When n2, which is no. of moles HCl unreacted increases, the volume of unreacted HCl V1 also

increases, as

v=

no . of moles
concentraion . When V1 increases, V2 which is the volume of reacted HCl

will decrease, as V2= Vtotal-V1.


This will then cause the no. of moles of reacted HCl, n3 to also decrease, according to
the formula for no. of moles (N=Conc*Volume). Thus, referring to the relation between NaOH
and HCl, where the no. of moles of reacted HCl is equal to no. of moles of unreacted NaOH, or
n3=n4, n4 (moles of unreacted NaOH) will decrease as well. Subsequently, the concentration of
unreacted NaOH, C1 shall also decrease, as CA= (NA)/(V). Therefore, the Xunreacted which is

X unreacted =

concentration of unreacted
, will decrease, and finally, Xreacted or XA increases, since
initial concentration

XA/reacted=1-Xunreacted. Concluding this, as volume of titrated NaOH increases, the conversion XA will
also increase.
As for rate constant k, it is dependent on flowrate v0, as the formula is:

k=

v0
X
.(
)
V C A 0 1 X

Therefore, as the flowrate decreases, the rate constant also decreases. Residence time
effect is not significant in this case.

Finally, for reaction rate rA, it is dependent on k, thus also meaning that it is dependent
on the flowrate. Therefore, as the total flowrate continues to decrease in this experiment, the
reaction rate shall also decrease. Again, the effect of residence time is insignificant in this case,
as the residence time gives a small effect on X.

CONCLUSION
In conclusion, the experiment was conducted with several objectives in mind. The first
one is to carry out a saponification process between Sodium Hydroxide, NaOH and Ethyl
Acetate, Et(Ac). By using a Plug Flow Reactor, PFR, these two substances were flowed into the
reactor, mixed and let to react for a certain period of time. By doing that, saponification process
was completed. The experiment also targets to determine the reaction rate of this particular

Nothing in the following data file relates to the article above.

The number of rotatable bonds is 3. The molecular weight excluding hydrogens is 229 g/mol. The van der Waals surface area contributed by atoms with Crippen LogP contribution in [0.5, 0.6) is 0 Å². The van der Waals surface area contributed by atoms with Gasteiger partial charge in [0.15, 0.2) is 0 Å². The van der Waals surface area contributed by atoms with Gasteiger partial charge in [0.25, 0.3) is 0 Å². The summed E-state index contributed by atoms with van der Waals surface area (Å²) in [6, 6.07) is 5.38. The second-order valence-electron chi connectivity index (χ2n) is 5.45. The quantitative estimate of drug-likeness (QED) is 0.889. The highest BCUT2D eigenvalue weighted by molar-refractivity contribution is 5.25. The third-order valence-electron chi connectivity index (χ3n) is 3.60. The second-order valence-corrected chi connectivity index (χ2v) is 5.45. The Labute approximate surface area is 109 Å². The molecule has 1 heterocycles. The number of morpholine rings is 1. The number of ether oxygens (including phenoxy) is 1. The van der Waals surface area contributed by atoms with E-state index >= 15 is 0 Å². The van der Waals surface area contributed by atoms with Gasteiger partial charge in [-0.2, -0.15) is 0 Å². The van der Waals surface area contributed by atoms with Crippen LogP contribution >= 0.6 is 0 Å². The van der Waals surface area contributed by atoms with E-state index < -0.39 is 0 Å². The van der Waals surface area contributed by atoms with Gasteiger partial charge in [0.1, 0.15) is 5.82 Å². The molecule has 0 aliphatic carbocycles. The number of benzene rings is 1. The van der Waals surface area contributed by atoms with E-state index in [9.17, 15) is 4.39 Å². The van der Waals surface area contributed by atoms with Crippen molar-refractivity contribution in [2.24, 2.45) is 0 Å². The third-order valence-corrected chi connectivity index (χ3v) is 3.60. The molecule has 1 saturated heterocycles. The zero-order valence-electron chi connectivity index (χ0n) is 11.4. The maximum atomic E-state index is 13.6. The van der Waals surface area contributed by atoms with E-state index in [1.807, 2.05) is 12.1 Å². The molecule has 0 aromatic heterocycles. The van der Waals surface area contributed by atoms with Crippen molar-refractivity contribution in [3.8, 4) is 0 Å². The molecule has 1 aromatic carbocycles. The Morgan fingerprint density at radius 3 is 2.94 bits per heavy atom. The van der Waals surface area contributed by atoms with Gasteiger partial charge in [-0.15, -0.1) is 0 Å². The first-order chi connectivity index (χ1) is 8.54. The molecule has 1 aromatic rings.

reaction. From the calculated results, there is a small effect of residence time on the conversion
of sodium hydroxide, NaOH, in the reaction between NaOH and ethyl acetate Et(Ac), that is, as
the residence time increases, the conversion of NaOH will slightly increase. There is small
changes in the conversion as the residence time increases. Also, the rate constants and the
reaction rate, or in other words, the rate law, for the reaction has also been determined from the
calculations. Also, the rate constant k is found to be decreasing as the total flowrate decreases
in this experiment. The same conditions apply for the reaction rate, as rate depends on k, k
depends on flowrate. Residence time gives very small impact on these two variables, as it gives
a small change to conversion X, which is used for calculation of rate constant k, and therefore
reaction rate rA.

RECOMMENDATIONS
There are a few recommendations that can be done to get better results:
1. The flowrates should be constantly monitored to ensure that it remains constant
throughout the running time.
2. Ensure that the reactor is in good condition, that is, there is no leakage. Leakage in the
reactor can lead to errors as the output is no longer controllable. This can affect the

concentration of the samples taken for titration, thus affecting the results and
calculations.
3. When conducting back-titration, conduct it three times for each flowrate pair by using
three samples taken, and determine the average volume of NaOH titrated, to get better
and more accurate results.
4. When taking sample, ensure that the flask, or beaker used is properly cleaned,
especially from HCl and phenolphthalein to avoid the solution from turning pink even
before titration
5. Increase the running time, from 7.5 minutes to 10 minutes, to ensure that the system has
reached a stable steady-state condition. However, do not let the system run for too long
for each flowrate, as it can affect the reaction occurring inside.

REFERENCES

1. Fogler, H.S (2006). Elements of Chemical Reaction Engineering (3rd Edition). Prentice
Hall.
2. Brown, R. L., n.d. Tubular Flow Reactors With First-Order Kinetics
3. Levenspiel, O. (1999). Chemical Reaction Engineering (3rd Edition). John Wiley.
4. Laboratory Manual Tubular Flow Reactor.
5. Fogler, H. S., 2014. Continuous-Flow Reactors. In: Elements Of Chemical Reaction
Engineering, Fourth Edition. s.l.:Pearson New International Edition, pp. 14-15.
6. The Plug Flow (Retrieved from http://www.konferenslund.se/p/L16.pdf on 18th October
2013)
7. Reaction Kinetics (Retrieved from http://smk3ae.files.wordpress.com/2007/10/reaksikinetik.pdf on the 18th October 2013)
8. Christie J. Geankoplis(2003) Transport Processes and Separation Process Principles(4th
Edition)

9. Parr Instrument Company, n.d. 5400 Continuous Flow Tubular Reactors. [Online]
Available at: http://www.parrinst.com/products/specialty-custom-systems/5400continuous-flow-tubular-reactors/
10. https://www.scribd.com/doc/179120412/Plug-Flow-Reactor